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Ken's Story

Ken Libertoff at work


n 2019, while visiting the local Kellogg Hubbard Library in Montpelier, Vermont Ken noticed a handwritten sign on a bulletin board with the headline, “Free.” Being a frugal man by nature, it seemed  

prudent to investigate further. The notice contained an announcement for the formation of an informal writing group. Although this offer mentioned that one need not have much experience, Ken knew that he had none.  For reasons that will remain a mystery, he decided on a whim, to sign up for the group without further consideration or a plan.

The rest, as they say, is history. Over a

period of four years, Ken crafted, in his own style, a collection of short story memoirs. Unlike most memoirs that unfold sequentially, Ken found material in all corners and phases of his life. Subjects include his love life, past relationships, friendships, sports, city and rural life, politics, travel, growing up and growing old, and reflections on accomplishments and failures. 


The stories are set in a wide range of settings, including his hometown of Brooklyn and Queens, sacred basketball courts including the college fieldhouse in Connecticut, working with runaway children, securing a prestigious doctorate degree, and moving to Vermont, his adopted state for nearly fifty years. Work and pleasure trips to such diverse places as Hawaii, New Mexico, and the northwest are highlighted, as are experiences in South Africa and Botswana are highlighted.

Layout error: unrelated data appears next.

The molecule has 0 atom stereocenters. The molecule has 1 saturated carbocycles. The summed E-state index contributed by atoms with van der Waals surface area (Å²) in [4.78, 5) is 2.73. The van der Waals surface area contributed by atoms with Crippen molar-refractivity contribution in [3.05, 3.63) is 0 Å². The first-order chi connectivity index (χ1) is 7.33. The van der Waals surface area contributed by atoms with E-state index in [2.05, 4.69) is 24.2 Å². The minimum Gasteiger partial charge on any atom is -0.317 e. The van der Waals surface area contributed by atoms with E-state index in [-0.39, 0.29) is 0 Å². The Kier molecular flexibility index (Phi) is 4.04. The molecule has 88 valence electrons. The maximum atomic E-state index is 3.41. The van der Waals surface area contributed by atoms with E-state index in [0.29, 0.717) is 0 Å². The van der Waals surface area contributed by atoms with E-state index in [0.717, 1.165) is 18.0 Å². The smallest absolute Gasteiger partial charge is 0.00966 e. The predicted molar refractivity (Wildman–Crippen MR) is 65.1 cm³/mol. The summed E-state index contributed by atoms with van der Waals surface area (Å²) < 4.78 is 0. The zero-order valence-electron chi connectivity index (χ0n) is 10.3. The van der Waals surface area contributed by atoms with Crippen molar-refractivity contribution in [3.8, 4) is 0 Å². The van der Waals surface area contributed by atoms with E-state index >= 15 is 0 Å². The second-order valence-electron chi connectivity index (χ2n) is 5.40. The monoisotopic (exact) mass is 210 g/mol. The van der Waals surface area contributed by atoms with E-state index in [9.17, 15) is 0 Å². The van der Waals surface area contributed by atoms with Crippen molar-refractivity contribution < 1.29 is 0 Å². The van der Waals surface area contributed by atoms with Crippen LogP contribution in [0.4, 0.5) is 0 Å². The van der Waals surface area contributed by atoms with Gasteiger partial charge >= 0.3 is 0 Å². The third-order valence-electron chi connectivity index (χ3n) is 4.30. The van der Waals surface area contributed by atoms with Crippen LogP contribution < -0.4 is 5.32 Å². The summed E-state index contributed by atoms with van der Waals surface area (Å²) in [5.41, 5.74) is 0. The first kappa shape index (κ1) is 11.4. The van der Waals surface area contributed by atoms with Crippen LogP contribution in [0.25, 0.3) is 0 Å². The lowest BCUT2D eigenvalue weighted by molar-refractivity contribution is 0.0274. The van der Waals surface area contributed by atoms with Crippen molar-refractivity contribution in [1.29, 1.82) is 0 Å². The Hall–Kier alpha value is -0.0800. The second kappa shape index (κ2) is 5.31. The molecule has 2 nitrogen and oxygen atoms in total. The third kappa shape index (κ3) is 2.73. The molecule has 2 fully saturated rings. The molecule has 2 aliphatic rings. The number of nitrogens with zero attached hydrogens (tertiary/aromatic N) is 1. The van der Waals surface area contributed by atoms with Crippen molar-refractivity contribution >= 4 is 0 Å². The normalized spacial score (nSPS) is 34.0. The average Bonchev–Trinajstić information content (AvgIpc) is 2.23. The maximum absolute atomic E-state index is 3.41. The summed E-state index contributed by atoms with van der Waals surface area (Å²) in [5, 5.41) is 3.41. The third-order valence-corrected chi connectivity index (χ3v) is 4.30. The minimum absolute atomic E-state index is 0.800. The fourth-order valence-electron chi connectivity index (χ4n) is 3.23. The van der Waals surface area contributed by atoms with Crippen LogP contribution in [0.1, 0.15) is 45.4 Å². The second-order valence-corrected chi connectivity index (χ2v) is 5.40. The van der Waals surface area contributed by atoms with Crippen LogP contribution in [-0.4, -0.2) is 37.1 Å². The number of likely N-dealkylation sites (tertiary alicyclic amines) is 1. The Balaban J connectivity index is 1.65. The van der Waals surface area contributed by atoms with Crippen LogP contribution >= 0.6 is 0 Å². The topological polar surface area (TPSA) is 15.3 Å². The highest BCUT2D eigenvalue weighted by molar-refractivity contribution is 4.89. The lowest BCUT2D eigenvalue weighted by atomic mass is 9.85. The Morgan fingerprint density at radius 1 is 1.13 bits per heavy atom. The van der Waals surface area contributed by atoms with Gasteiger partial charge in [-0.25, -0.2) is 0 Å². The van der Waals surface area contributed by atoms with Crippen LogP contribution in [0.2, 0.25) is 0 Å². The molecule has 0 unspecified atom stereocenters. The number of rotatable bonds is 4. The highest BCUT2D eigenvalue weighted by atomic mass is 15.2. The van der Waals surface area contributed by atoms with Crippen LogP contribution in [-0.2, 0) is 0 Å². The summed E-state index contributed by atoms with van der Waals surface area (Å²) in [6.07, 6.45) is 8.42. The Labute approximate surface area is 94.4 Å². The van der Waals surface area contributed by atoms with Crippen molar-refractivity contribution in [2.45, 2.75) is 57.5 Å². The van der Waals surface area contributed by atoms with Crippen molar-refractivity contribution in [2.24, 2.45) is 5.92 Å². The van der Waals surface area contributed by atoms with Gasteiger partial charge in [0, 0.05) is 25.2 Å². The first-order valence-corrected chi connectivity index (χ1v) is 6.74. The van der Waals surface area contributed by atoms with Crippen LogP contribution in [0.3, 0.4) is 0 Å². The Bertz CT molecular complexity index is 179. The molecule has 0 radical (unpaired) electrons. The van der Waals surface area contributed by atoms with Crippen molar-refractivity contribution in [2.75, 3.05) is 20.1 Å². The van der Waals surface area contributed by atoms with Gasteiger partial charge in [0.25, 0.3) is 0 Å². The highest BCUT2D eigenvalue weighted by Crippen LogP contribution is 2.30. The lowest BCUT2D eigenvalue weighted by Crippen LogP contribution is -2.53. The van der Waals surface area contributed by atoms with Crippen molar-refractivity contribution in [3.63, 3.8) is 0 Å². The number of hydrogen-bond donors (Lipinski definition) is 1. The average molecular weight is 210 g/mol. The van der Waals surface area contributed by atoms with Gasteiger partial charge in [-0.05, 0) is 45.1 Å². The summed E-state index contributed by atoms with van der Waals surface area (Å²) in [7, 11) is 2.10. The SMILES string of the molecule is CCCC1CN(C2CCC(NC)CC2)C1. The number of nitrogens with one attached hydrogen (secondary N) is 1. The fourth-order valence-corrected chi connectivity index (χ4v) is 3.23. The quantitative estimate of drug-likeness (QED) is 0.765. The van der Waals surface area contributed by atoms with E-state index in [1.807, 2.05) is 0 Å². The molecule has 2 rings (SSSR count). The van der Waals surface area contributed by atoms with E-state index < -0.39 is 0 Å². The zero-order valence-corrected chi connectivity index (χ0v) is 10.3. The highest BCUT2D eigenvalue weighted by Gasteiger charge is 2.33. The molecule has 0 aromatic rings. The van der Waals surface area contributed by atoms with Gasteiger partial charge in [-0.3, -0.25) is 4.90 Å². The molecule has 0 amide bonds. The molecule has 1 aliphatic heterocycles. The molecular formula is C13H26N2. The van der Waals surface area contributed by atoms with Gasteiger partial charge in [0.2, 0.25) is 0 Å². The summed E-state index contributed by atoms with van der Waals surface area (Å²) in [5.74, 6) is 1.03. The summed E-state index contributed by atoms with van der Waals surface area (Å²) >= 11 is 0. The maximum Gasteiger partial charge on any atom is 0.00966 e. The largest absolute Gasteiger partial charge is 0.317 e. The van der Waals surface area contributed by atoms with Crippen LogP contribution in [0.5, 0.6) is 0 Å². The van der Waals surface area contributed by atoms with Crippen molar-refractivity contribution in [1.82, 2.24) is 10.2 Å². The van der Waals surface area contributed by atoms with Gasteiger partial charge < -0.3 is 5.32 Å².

Ken found his voice as he crafted stories told with passion, grace, and humor that will stimulate and warm the reader’s heart. While his stories attempt to explain his own life, they suggest that we are all connected with and by stories.


No one could accuse him of being a young phenom as a scribe: he started this adventure at age seventy-four. His first book, Snapshots of a Life, to be published in early 2024, confirms that he is a natural-born storyteller with a gifted prose style. 

Ken Libertoff asset



Ken Libertoff spent over three decades as a mental health care advocate in Vermont and nationally. When he retired in 2010, he received the Legendary Leadership Award from Mental Health America. He lives with his wife Sarah in an 1865 farmhouse outside of Montpelier where he embraces a new passion for writing essays, memoirs, and stories. He is seventy-eight years old.

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